Research in the Field
Field work is a critical component of the ABSI research agenda. Scientists from the lab travel to the Bay every week to gather information about the condition of oysters and the reefs on which they are found.
Ecological experiments under development by ABSI include:
- Laboratory experiments that will determine survival, larval lifespan and behavior of oyster larvae under various environmental conditions to refine the bio-physical model and improve predictions of larval movement under different hydrographic scenarios
- Field experiments that will determine:
- optimal restoration strategies by testing different approaches, including novel technologies that will be used to develop best practices for oyster reef restoration in the Apalachicola Bay, balancing restoration success with cost effectiveness
- why spat on Apalachicola Bay oyster reefs have very low survival to adulthood
- survival and productivity of different local oyster strains under a range of environmental conditions, identifying potentially resilient strains for restoration and aquaculture
Preparation for the first oyster spawn is underway (read about "Rearing Oysters" here). If all goes well, the larvae reared in our hatchery will be set on both natural shell and biodegradable 'oyster catcher' material produced by the Sandbar Oyster Company (Morehead City) for very small-scale field experiments conducted near the marine lab. What we will assess is the material for which spat survival and growth over time is greatest.
We will begin larger-scale experiments next summer using larvae produced in the spring spawn and using a greater variety of materials. Half of each type of material will be exposed to the larvae to produce spat on cultch and the rest will remain bare so that when deployed in the field along with the spat set so that we can evaluate how seeded material performs relative to wild recruitment on bare substrate.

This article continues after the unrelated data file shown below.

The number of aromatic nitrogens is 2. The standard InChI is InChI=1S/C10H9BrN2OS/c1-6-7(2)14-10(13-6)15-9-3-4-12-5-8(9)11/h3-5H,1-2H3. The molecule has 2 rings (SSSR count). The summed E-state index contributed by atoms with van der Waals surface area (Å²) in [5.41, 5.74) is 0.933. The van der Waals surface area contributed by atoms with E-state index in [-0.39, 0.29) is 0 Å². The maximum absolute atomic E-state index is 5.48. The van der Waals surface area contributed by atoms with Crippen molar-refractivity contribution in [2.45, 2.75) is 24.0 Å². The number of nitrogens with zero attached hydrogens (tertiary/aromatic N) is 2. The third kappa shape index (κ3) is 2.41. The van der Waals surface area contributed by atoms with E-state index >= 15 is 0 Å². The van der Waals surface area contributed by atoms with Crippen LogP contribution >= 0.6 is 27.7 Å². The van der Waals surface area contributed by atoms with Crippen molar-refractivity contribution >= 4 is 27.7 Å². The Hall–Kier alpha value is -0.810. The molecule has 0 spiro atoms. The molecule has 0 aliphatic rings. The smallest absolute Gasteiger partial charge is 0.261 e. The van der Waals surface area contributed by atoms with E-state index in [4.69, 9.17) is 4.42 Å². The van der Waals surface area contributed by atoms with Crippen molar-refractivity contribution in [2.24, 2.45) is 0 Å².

Another set of experiments will be deployed using the fall spawn set on the best materials found in the spring experiments. These experiments will occur on subtidal reefs in Apalachicola Bay and will be monitored for growth and survival of spat. The results from these experiments will be used to inform our models and larger scale restoration efforts by the Florida Fish and Wildlife Conservation Commission, an effort due to start in summer 2022.
All of these experiments are informed by a rigorous monthly monitoring program undertaken by ABSI scientists on intertidal oyster reef sites in the Apalachicola Bay System (Alligator Harbor, Carrabelle River, East Cove, St. Vincent Sound) and by the Florida Fish and Wildlife Conservation Commission on subtidal oyster reefs in Apalachicola Bay. During monthly sampling expeditions, the scientists collect oysters from each site and bring them back to their respective labs to evaluate three important attributes:
(1) the average oyster condition (a measure of the ecophysiological state of the sampling site)
(2) disease prevalence, especially of Dermo (Perkinsus marinus), a protozoan parasite that affects oysters throughout the Gulf of Mexico; and
(3) reproductive condition and potential.
Oyster condition and biochemical attributes are affected by such things as the regional density of oyster reefs, temperature, salinity, pH, amount of organic matter and environmental factors. It is determined by comparing the wet and dry weights of oyster flesh and shells.
Disease prevalence is determined using a histological process akin to what one might expect to see in a hospital lab. Scientists take a small cross section of the oyster's mantle (the tissue surrounding the oyster body that is used to create the shell), place it on a microscope slide, and stain it with iodine. Parasites such as Dermo absorb more stain than does the oyster tissue in which it is embedded so that they appear darker and can easily be counted. Why the focus on Dermo? Because it thrives in high salinity conditions and poses a major threat to oysters in the Gulf of Mexico causing high levels or mortality. Further, it appears that the larger, older oysters are more susceptible to Dermo than smaller oysters (Powell et al. 1997). Reproductive condition and potential are determined in a similar manner, except reproductive tissue is used and eggs and sperm are counted instead of parasites.
Additionally, spat traps (as seen in the image to the right) are deployed at each site and checked monthly to determine how many young oysters are recruiting to an area.
The spat traps are simple structures made out of oyster shells that offer a place for oyster larvae to settle and develop into spat, which are then counted by researchers. Last month’s sampling indicated that oysters are beginning to settle on intertidal reefs. ABSI staff are hopeful that our monitoring efforts will reveal that even more spat will settle in the coming month as we move into fall.
Finally, we are nearly ready to deploy our water quality loggers in the passes of the Apalachicola Bay System, St. George Sound, and Lake Wimico. They will record conditions such as pH, temperature, dissolved oxygen,and turbidity, which will be used to inform a model that can explain how water masses move through the Apalachicola Bay System. Additionally, researchers can test for correlations between water quality and oyster condition.